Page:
Aggression, Barron Helgoe points out, is a huge part of how boys bond. Cops and robbers games, wrestling, punching and playful teasing are, within limits, very healthy.
“They don’t hold grudges,” agrees his wife, adding that, one minute her boys are fighting, and the next they’re best friends.

Healthy Channeling

Parents should teach their sons healthy boundaries, so they learn to channel their aggression in a healthy way. Children raised knowing there are boundaries in the world tend to feel safe and in control. While girls tend to naturally share their feelings, that’s often not the case for boys.
In general, “reports indicate that girls have richer connections between the central part of the brain and the part that goes to the analysis of feeling,” explains Barron Helgoe. “The emotional template has fewer colors for boys, at least initially.”

So, while girls may chat merrily away about what happened at school, boys are a lot less forthcoming. To get boys to open up, Laurie Helgoe suggests that mom back off from the direct questions and give them a little breathing room.
“We should expect our boys to be respectful and civil, but there are some ways to promote conversations that are a little less intense…boys do better with side-by-side conversation,” she says, recommending taking a boy for a walk, where the focus isn’t directly on the verbal exchange.
As children, more boys than girls are diagnosed with ADHD or learning differences. Also, academically, girls tend to excel in the younger grades. This is “indicative of the more subtle ways boys learn,” says Baumgardner.
And, in the average school, there are often more boys than girls in the principal’s office.
“It’s hard to imagine there’s not a basic biological reason for that,” notes Baumgardner.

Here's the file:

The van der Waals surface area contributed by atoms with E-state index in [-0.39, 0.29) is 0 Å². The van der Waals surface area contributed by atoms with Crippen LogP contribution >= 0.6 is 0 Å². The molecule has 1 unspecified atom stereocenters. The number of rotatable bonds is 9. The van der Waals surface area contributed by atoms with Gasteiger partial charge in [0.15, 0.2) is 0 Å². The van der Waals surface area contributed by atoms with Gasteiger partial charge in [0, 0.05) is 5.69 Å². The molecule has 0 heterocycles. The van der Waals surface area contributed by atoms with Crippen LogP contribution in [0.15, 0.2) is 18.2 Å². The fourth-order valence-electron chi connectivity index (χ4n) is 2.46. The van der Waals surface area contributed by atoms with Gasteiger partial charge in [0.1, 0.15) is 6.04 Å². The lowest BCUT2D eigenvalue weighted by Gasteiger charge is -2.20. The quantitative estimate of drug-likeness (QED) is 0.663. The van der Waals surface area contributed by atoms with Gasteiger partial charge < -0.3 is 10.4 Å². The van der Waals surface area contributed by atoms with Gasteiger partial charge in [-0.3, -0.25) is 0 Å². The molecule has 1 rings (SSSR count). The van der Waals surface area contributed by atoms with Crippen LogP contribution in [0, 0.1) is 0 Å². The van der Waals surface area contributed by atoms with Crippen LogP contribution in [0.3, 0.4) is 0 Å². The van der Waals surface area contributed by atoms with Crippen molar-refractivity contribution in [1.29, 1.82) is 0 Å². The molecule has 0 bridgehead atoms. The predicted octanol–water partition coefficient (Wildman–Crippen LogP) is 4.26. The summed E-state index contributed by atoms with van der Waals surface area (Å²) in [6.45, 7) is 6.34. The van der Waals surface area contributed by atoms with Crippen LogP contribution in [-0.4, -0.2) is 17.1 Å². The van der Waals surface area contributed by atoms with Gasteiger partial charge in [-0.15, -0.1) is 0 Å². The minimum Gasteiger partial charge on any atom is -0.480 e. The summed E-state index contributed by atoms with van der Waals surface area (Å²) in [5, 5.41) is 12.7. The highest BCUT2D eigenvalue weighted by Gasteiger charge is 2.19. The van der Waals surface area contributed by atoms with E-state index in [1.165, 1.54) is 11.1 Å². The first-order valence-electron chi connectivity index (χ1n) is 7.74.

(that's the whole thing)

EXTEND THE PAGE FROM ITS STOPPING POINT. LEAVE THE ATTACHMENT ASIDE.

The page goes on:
When Braman was a volunteer at her kids’ kindergarten, she recalls seeing the differences between the sexes all the time: “The girls would come to the craft table, and the boys wanted to hit each other with blocks!”
Should boys and girls be taught in same-sex classrooms? Baumgardner admits it’s a thorny issue.
Barron Helgoe says good teachers can accommodate the learning styles of both boys and girls in the same classroom.
“It goes to what strategies teachers are using to teach boys. Look for veteran teachers who seat boys in front, who use visuals to impress knowledge on their brains,” he says. “Younger boys need to run, be active…you want teachers who are very conscious about the differences between boys and girls and want to teach them each well.”
At every stage in their young lives, boys are exploring and testing limits. It takes a lot of guidance from Mom, Dad, and other important adults to guide them along the way.

“One of the biggest things he’s doing is observing you. That’s where most of the education comes from…how you treat other people,” Barron Helgoe says, adding that “for every parent there’s strengths and weaknesses. Parents have to acknowledge their weaknesses and forgive themselves and go on to the next thing and do a little bit better.”
Having two boys was something Bers, the Pikesville mom, had to get used to.
“I have two sisters and only girl cousins,” she says. “And this happens!”
But Bers is enjoying the adventure.

Laurie Helgoe says Bers has the right attitude.
“It’s not like we start out knowing the job,” she says. “We learn as we go. We learn from our boys.” BC

For more about raising boys, visit Laurie Helgoe’s website,

About BC Staff

Baltimore's Child Staff